Queen Alexandra Hospital’s board vows to change bullying culture

Queen Alexandra Hospital, Cosham Picture: Chris Moorhouse
Queen Alexandra Hospital, Cosham Picture: Chris Moorhouse
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BOARD members have vowed to change a hospital’s culture after a report showed hundreds of staff confessed to being bullied or harassed.

Portsmouth Hospitals’ Trust Board met today to discuss the report conducted by Professor Duncan Lewis over a nine-month period which concluded with recommendations to rectify issues.

Chairwoman Melloney Poole OBE said: ‘We are committed to making improvements where possible and working towards the recommendations.’

READ MORE: Bullying investigation at Queen Alexandra Hospital uncovers hundreds of staff working in ‘toxic’ departments

More than 1,100 staff took part in a survey but chief executive Mark Cubbon mentioned Professor Lewis was ‘disappointed’ with the lack of employees who completed it but staff feedback raised concerns the survey was too long.

Drawing from the survey, focus groups and one-to-one interviews, the report concluded in broad terms that the Trust is ‘well-led’ and there is not a widespread bullying problem however individuals reported inappropriate behaviour including intimidation, a lack of support and racism.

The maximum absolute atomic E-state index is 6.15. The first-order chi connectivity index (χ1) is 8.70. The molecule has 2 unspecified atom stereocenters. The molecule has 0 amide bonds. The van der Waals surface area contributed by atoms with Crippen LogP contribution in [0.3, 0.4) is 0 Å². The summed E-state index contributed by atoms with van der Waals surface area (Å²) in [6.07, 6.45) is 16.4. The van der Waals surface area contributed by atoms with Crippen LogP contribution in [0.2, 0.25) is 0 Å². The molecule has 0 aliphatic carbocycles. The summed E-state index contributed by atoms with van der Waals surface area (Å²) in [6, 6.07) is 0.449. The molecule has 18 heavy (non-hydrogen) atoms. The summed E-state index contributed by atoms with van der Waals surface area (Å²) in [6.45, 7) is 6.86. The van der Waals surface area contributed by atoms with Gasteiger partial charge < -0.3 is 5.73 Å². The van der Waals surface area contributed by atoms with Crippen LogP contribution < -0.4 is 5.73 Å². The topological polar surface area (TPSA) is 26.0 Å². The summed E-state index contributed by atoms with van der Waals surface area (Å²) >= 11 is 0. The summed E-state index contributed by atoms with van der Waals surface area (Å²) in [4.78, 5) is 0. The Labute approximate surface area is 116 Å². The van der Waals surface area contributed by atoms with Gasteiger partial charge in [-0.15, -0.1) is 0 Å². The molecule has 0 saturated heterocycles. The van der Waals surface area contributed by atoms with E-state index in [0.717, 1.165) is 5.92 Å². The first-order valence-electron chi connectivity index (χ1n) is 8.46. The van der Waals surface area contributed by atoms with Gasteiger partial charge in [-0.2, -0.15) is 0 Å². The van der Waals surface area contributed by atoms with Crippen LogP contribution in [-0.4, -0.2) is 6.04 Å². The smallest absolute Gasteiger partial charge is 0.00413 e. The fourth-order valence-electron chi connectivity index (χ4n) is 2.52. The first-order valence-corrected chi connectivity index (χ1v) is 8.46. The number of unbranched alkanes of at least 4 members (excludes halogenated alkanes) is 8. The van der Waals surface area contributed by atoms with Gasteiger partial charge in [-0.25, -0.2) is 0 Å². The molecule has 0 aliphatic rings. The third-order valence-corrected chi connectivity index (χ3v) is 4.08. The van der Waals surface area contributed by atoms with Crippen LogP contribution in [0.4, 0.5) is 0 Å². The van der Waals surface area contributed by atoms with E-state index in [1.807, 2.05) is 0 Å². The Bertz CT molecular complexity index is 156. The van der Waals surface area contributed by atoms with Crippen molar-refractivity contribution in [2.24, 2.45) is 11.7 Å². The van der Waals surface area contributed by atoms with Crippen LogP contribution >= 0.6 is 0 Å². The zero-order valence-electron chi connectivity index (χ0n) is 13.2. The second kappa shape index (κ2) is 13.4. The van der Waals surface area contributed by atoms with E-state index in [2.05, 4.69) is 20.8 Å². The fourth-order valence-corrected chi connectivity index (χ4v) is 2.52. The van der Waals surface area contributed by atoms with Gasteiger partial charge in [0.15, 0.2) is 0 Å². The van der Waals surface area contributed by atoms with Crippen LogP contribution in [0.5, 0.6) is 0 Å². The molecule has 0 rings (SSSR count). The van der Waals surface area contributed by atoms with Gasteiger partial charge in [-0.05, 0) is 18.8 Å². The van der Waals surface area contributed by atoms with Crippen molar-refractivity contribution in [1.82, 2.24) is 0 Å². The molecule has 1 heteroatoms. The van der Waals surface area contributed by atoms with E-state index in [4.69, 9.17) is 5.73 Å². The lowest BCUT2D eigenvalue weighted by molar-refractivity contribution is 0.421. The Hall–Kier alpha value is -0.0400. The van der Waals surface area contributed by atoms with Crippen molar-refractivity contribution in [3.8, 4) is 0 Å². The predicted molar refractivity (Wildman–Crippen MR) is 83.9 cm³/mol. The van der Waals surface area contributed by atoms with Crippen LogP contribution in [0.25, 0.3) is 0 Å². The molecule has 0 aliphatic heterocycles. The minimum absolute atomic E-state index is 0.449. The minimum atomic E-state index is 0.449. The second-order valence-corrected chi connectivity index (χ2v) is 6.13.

Inability to sleep, anxiety, depression and panic attacks were examples given by staff as to how the bullying had affected their personal lives.

READ MORE: QA bullying report: Staff reveal they ‘come to work crying’ and have confidence destroyed

Non-executive director Martin Rolfe suggested peer-on-peer disputes should try to be resolved without managerial input.

Mr Cubbon said: ‘I had an interesting conversation with staff that years ago whole departments would go out together but now there are smaller groups within teams which leaves people feeling isolated and that is causing some of the issues.’

There was staff confidence in the executive team to change what was described as a ‘blame culture’. The board spoke about providing more support to middle management as well as continuing with their three-year ‘Culture Change’ programme which includes 15 agents working with staff to identify the hospital’s culture and what they want the future to look like.

Non-executive director David Parfitt told the meeting’s attendees that many companies had put more emphasis into leadership and management training over the last few years and that ‘this is nothing new’.

Ms Poole added: ‘I think it brings comfort that there is a lot of expertise already out there for this area and we are not reinventing the wheel. Our mission is to support staff so they can deliver the best care to patients and to make people want to come to work.’